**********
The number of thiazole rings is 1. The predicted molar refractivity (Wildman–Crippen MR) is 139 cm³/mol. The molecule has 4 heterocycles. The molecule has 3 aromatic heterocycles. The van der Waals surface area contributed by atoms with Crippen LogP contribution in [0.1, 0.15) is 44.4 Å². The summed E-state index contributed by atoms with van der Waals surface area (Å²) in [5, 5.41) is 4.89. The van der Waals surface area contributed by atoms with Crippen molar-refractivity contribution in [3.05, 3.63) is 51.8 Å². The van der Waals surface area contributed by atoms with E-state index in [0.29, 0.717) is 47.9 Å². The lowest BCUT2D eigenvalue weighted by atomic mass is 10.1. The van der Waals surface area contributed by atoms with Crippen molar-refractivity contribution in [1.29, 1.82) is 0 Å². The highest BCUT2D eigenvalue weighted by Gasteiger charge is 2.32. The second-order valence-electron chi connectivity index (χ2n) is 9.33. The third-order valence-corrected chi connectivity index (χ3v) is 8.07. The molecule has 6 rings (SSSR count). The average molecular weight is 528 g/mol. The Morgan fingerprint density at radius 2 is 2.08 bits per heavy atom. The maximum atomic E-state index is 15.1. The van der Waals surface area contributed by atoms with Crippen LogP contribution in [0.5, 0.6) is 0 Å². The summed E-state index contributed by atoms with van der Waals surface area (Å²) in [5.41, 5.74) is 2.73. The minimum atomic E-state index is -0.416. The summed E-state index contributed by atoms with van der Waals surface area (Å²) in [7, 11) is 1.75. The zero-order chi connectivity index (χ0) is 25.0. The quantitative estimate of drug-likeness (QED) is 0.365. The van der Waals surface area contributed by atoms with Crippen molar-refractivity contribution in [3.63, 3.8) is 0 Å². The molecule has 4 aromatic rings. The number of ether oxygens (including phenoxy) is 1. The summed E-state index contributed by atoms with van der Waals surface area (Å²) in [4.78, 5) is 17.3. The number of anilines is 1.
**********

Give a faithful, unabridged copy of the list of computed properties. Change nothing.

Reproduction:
The number of thiazole rings is 1. The predicted molar refractivity (Wildman–Crippen MR) is 139 cm³/mol. The molecule has 4 heterocycles. The molecule has 3 aromatic heterocycles. The van der Waals surface area contributed by atoms with Crippen LogP contribution in [0.1, 0.15) is 44.4 Å². The summed E-state index contributed by atoms with van der Waals surface area (Å²) in [5, 5.41) is 4.89. The van der Waals surface area contributed by atoms with Crippen molar-refractivity contribution in [3.05, 3.63) is 51.8 Å². The van der Waals surface area contributed by atoms with E-state index in [0.29, 0.717) is 47.9 Å². The lowest BCUT2D eigenvalue weighted by atomic mass is 10.1. The van der Waals surface area contributed by atoms with Crippen molar-refractivity contribution in [1.29, 1.82) is 0 Å². The highest BCUT2D eigenvalue weighted by Gasteiger charge is 2.32. The second-order valence-electron chi connectivity index (χ2n) is 9.33. The third-order valence-corrected chi connectivity index (χ3v) is 8.07. The molecule has 6 rings (SSSR count). The average molecular weight is 528 g/mol. The Morgan fingerprint density at radius 2 is 2.08 bits per heavy atom. The maximum atomic E-state index is 15.1. The van der Waals surface area contributed by atoms with Crippen LogP contribution in [0.5, 0.6) is 0 Å². The summed E-state index contributed by atoms with van der Waals surface area (Å²) in [5.41, 5.74) is 2.73. The minimum atomic E-state index is -0.416. The summed E-state index contributed by atoms with van der Waals surface area (Å²) in [7, 11) is 1.75. The zero-order chi connectivity index (χ0) is 25.0. The quantitative estimate of drug-likeness (QED) is 0.365. The van der Waals surface area contributed by atoms with Crippen molar-refractivity contribution in [3.63, 3.8) is 0 Å². The molecule has 4 aromatic rings. The number of ether oxygens (including phenoxy) is 1. The summed E-state index contributed by atoms with van der Waals surface area (Å²) in [4.78, 5) is 17.3. The number of anilines is 1.